3. Another option is to run the test from your terminal by executing the following command.

    This command will execute our testng.xml file because we have configured the Maven surefire plugin in our pom.xml earlier.

    How to upload an app to the cloud?

    In this Appium with TestNG tutorial, we have already seen some tests run on the LambdaTest cloud server. But to run the test successfully, we must first upload our Android / iOS application on the LambdaTest cloud server. We must upload the .apk file for Android and the .ipa file for iOS. While uploading, you will require your user name and access key.

    Following are the ways of uploading the application.

    Upload using the cUrl command

    One way is to execute the following cURL command on your terminal window on Mac OS and Linux.

    For Android:

    For iOS:

    In any of the above commands, you will get a JSON response where you can use app_url as your App capability. It will be in the format: lt://.

    Upload from the LambdaTest dashboard

    On the LambdaTest Dashboard, navigate to Real Device -> App Automation and click on the App Upload button towards the right of the screen.

    Lambdatest Dashboard

    After you have uploaded the file, you will get app_url on the screen as shown below:

    app URL

    Conclusion

    In this extensive blog on automated app testing using Appium with TestNG, we learned many things. We learned how to set up our machine to automate mobile applications for Android and iOS and inspect elements on a local emulator and cloud devices.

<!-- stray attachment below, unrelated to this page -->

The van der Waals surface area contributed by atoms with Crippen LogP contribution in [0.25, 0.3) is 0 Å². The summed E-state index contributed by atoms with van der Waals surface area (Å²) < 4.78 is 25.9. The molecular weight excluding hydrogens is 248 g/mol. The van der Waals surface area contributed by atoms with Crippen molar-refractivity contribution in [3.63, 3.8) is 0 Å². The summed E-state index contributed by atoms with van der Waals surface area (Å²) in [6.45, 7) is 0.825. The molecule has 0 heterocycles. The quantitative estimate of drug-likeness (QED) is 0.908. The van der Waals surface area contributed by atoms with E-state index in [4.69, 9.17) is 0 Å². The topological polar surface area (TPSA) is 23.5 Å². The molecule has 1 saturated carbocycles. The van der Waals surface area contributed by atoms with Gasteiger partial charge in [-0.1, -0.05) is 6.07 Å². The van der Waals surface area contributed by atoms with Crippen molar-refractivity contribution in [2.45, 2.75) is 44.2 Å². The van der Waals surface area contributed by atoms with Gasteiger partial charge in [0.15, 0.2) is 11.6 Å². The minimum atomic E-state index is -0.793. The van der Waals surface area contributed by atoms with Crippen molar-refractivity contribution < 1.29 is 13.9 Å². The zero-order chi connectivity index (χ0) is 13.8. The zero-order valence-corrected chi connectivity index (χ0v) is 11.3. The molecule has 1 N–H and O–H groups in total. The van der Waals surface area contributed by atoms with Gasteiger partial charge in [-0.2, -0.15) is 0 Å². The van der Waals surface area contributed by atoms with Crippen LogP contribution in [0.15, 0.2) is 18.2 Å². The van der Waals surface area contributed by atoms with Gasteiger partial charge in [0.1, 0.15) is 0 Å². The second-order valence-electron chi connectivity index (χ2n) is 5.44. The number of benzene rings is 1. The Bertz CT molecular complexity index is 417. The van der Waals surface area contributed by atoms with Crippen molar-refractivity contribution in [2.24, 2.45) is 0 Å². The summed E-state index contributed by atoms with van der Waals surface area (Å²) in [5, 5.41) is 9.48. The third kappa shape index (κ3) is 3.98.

We also learned about the different locator strategies, creating a single page object for Android and iOS, and leveraging Appium with TestNG to run our tests locally and on the cloud using test parameters. Finally, we configured the pom.xml file to run the tests using Maven commands.

    Don’t forget to share your feedback on this Appium with TestNG tutorial. Also, share it with your network if you like it. If you are preparing for an interview you can learn more through TestNG interview questions.

    Frequently Asked Questions (FAQs)

    Can we use TestNG with Appium?

    LambdaTest provides an environment to run your Appium tests on real Android and iOS devices using the TestNG framework.

    Is Appium a testing tool?

    Appium is a powerful open source testing tool that unites web, hybrid, and native apps on a single cohesive automation solution.

    Is Appium similar to Selenium?

    Appium and Selenium are used for automating web application tests. Selenium supports multiple browser settings and operating systems. Similarly, Appium supports all the leading mobile system software like iOS, Android, and Microsoft Windows.

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Wasiq Bhamla

Wasiq is a Test Automation specialist having more than 15 years of experience in Manual and Automation testing. He has vast experience in automating Desktop, Web, API, Android, and iOS based applications. He is also an active open source contributor on GitHub, a freelancer, a mentor, and a blogger.